Tedder

Gagflex: The Land of Blood and Money

tuckwopat@yahoo.com

Ralph Waldo Emerson once said money often costs too much. Had he bothered to stick around for another hundred years or so, he would see a military-industrial complex that highlights what “too much” actually means.

The term military-industrial complex often makes people think of a conspiracy theorist’s paranoid delusions. That’s understandable, because only a madman would assume that our government would compromise our soldiers’ safety for the sake of a company’s bottom line. Then again, even a broken watch is right twice a day.

Before going into Iraq, the fringe opposition was making plenty of noise about Dick Cheney’s ties to Halliburton. He claimed at the time he had severed all ties and had zero financial interest in the company. And that was that. Then the so-called Iraqi reconstruction begins and who would have guessed which company would get the overwhelming majority of military contracts. Surprise!

Halliburton and their subsidiary KBR received contracts to do jobs that range from putting out oil fires to washing the troop’s laundry. If you’re a soldier in Iraq, then you’re probably familiar with the companies who feed and clothe you?and do so very poorly. The major drawback to outsourcing military jobs to a company of swine is obvious: the bottom line. When someone says the government should be run like a business, what they’re referring to is efficiency.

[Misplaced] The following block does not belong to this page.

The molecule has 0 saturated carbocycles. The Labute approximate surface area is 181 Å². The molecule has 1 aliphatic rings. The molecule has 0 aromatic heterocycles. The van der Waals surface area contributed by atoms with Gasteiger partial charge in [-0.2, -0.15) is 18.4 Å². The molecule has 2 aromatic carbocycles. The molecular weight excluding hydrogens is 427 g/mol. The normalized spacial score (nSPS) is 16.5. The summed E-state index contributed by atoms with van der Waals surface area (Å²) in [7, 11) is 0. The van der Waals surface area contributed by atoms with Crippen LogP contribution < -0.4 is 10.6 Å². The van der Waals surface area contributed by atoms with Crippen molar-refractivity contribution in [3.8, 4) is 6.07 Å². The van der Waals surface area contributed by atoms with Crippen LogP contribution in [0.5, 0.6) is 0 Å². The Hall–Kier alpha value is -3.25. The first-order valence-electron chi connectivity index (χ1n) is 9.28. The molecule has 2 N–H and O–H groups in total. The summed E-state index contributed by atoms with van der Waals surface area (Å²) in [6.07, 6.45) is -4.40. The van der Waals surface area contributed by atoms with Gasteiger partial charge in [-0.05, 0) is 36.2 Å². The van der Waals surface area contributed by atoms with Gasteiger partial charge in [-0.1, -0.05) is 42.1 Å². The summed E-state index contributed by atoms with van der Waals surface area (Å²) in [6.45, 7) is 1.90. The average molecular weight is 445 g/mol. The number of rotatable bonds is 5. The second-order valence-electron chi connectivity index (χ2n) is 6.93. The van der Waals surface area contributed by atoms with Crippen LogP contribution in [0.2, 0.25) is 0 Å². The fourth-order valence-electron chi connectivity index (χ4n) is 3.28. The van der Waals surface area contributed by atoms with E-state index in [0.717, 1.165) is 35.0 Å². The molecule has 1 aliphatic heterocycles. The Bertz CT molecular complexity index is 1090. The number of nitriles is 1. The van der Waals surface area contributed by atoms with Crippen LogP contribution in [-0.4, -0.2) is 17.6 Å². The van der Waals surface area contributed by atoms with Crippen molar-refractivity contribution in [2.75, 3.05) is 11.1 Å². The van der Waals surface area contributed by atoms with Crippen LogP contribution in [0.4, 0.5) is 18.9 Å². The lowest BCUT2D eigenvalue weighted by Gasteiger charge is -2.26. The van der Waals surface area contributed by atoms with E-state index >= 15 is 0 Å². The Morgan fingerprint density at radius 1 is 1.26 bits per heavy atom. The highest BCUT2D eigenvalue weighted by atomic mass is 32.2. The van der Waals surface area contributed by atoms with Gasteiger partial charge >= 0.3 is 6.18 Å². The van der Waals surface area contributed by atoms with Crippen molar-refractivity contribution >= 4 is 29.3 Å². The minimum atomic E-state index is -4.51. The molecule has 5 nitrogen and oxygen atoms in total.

Halliburton and KBR had no reason for efficiency. They wasted away millions of dollars and had zero oversight. They had full range to charge whatever they wanted, gouging taxpayers wherever they could. According to Robert Greenwald’s documentary Iraq for Sale, KBR charged $100 per load of laundry and $40 for a six pack of cola. And CBS reported back in 2003 that Halliburton may have overcharged the Army $61 million for gasoline. And to drive the spike in a bit further, those people who were delivering the water, washing the clothes and cooking the food are getting paid five times more than the troops they serve.

So imagine for a moment you work side by side with someone doing the exact same job, and that person is making five times more money than you. How is that going to affect your morale?

They are also being accused of delivering contaminated water to our soldiers. They were reportedly supplying water that was two times more contaminated than the water in the Euphrates River. Ex-Halliburton employee and water purification specialist Ben Carter said 63 of the 67 Halliburton water treatment plants were providing unsafe water.

Carter said he is worried about troops coming home with possible life-threatening infections.

This isn’t just some incompetent company that’s pulled one over on the American taxpayers. This the worst case of cronyism illustrated by the idiot administration who rules us. And saying this is their worst case of cronyism is saying a lot.

In the face of several ongoing investigations, Halliburton recently cut ties with KBR and moved their headquarters to Dubai. They’ve made more than $20 billion in Iraq since the beginning of the war.

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